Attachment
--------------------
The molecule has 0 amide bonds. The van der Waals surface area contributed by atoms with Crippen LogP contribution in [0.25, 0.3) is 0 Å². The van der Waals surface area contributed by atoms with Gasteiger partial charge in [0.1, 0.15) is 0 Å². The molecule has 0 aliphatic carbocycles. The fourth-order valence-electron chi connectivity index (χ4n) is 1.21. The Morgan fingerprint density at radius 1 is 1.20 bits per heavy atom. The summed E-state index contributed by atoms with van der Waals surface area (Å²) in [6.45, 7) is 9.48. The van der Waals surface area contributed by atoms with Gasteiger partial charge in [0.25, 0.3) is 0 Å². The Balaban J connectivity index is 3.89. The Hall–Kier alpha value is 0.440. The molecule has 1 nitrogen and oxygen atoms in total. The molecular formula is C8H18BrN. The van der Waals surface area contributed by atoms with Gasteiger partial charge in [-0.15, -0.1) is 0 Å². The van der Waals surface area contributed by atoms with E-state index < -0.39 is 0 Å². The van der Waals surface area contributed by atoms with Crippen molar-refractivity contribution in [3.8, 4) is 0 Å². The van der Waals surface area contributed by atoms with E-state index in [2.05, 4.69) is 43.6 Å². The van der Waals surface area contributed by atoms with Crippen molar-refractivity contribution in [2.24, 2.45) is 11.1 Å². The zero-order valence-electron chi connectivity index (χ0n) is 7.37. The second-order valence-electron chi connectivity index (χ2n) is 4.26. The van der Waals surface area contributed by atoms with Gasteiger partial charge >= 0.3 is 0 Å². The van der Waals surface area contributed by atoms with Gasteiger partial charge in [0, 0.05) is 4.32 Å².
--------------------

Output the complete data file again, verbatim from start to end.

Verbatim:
The molecule has 0 amide bonds. The van der Waals surface area contributed by atoms with Crippen LogP contribution in [0.25, 0.3) is 0 Å². The van der Waals surface area contributed by atoms with Gasteiger partial charge in [0.1, 0.15) is 0 Å². The molecule has 0 aliphatic carbocycles. The fourth-order valence-electron chi connectivity index (χ4n) is 1.21. The Morgan fingerprint density at radius 1 is 1.20 bits per heavy atom. The summed E-state index contributed by atoms with van der Waals surface area (Å²) in [6.45, 7) is 9.48. The van der Waals surface area contributed by atoms with Gasteiger partial charge in [0.25, 0.3) is 0 Å². The Balaban J connectivity index is 3.89. The Hall–Kier alpha value is 0.440. The molecule has 1 nitrogen and oxygen atoms in total. The molecular formula is C8H18BrN. The van der Waals surface area contributed by atoms with Gasteiger partial charge in [-0.15, -0.1) is 0 Å². The van der Waals surface area contributed by atoms with E-state index < -0.39 is 0 Å². The van der Waals surface area contributed by atoms with Crippen molar-refractivity contribution in [3.8, 4) is 0 Å². The van der Waals surface area contributed by atoms with E-state index in [2.05, 4.69) is 43.6 Å². The van der Waals surface area contributed by atoms with Crippen molar-refractivity contribution in [2.24, 2.45) is 11.1 Å². The zero-order valence-electron chi connectivity index (χ0n) is 7.37. The second-order valence-electron chi connectivity index (χ2n) is 4.26. The van der Waals surface area contributed by atoms with Gasteiger partial charge >= 0.3 is 0 Å². The van der Waals surface area contributed by atoms with Gasteiger partial charge in [0, 0.05) is 4.32 Å².